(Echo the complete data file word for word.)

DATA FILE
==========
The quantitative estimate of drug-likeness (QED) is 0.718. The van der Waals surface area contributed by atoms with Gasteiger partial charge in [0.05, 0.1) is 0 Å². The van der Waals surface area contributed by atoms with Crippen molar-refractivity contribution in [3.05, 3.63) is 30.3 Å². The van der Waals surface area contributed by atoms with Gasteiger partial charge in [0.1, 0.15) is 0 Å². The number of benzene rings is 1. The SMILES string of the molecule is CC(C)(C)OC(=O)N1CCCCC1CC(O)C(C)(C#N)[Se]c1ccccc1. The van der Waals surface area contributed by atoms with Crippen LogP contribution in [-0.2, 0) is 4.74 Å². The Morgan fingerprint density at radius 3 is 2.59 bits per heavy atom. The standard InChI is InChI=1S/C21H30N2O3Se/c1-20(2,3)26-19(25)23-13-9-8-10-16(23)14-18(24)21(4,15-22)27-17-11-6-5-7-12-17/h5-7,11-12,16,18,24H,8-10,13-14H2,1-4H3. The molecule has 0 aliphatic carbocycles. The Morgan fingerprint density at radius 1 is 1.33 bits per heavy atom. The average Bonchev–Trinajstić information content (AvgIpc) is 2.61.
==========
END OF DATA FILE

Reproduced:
The quantitative estimate of drug-likeness (QED) is 0.718. The van der Waals surface area contributed by atoms with Gasteiger partial charge in [0.05, 0.1) is 0 Å². The van der Waals surface area contributed by atoms with Crippen molar-refractivity contribution in [3.05, 3.63) is 30.3 Å². The van der Waals surface area contributed by atoms with Gasteiger partial charge in [0.1, 0.15) is 0 Å². The number of benzene rings is 1. The SMILES string of the molecule is CC(C)(C)OC(=O)N1CCCCC1CC(O)C(C)(C#N)[Se]c1ccccc1. The van der Waals surface area contributed by atoms with Crippen LogP contribution in [-0.2, 0) is 4.74 Å². The Morgan fingerprint density at radius 3 is 2.59 bits per heavy atom. The standard InChI is InChI=1S/C21H30N2O3Se/c1-20(2,3)26-19(25)23-13-9-8-10-16(23)14-18(24)21(4,15-22)27-17-11-6-5-7-12-17/h5-7,11-12,16,18,24H,8-10,13-14H2,1-4H3. The molecule has 0 aliphatic carbocycles. The Morgan fingerprint density at radius 1 is 1.33 bits per heavy atom. The average Bonchev–Trinajstić information content (AvgIpc) is 2.61.